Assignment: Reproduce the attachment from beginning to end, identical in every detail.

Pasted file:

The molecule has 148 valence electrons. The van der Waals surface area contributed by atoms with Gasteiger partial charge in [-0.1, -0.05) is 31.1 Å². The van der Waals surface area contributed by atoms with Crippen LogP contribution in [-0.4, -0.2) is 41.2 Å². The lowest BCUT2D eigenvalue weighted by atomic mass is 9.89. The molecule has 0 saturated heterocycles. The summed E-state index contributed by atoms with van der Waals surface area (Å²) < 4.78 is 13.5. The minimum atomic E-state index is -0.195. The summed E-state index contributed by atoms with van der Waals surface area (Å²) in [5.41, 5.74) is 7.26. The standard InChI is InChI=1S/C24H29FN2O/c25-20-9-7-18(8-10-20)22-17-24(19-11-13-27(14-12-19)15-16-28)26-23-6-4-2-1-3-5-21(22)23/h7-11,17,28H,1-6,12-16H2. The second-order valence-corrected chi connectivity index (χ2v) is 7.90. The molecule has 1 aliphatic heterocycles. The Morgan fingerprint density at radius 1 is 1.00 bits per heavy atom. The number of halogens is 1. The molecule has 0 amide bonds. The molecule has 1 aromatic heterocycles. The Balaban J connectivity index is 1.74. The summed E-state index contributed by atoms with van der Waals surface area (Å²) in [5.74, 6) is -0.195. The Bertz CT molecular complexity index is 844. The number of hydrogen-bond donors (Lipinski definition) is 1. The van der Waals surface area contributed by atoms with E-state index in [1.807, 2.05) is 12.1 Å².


The molecule has 148 valence electrons. The van der Waals surface area contributed by atoms with Gasteiger partial charge in [-0.1, -0.05) is 31.1 Å². The van der Waals surface area contributed by atoms with Crippen LogP contribution in [-0.4, -0.2) is 41.2 Å². The lowest BCUT2D eigenvalue weighted by atomic mass is 9.89. The molecule has 0 saturated heterocycles. The summed E-state index contributed by atoms with van der Waals surface area (Å²) < 4.78 is 13.5. The minimum atomic E-state index is -0.195. The summed E-state index contributed by atoms with van der Waals surface area (Å²) in [5.41, 5.74) is 7.26. The standard InChI is InChI=1S/C24H29FN2O/c25-20-9-7-18(8-10-20)22-17-24(19-11-13-27(14-12-19)15-16-28)26-23-6-4-2-1-3-5-21(22)23/h7-11,17,28H,1-6,12-16H2. The second-order valence-corrected chi connectivity index (χ2v) is 7.90. The molecule has 1 aliphatic heterocycles. The Morgan fingerprint density at radius 1 is 1.00 bits per heavy atom. The number of halogens is 1. The molecule has 0 amide bonds. The molecule has 1 aromatic heterocycles. The Balaban J connectivity index is 1.74. The summed E-state index contributed by atoms with van der Waals surface area (Å²) in [5.74, 6) is -0.195. The Bertz CT molecular complexity index is 844. The number of hydrogen-bond donors (Lipinski definition) is 1. The van der Waals surface area contributed by atoms with E-state index in [1.807, 2.05) is 12.1 Å².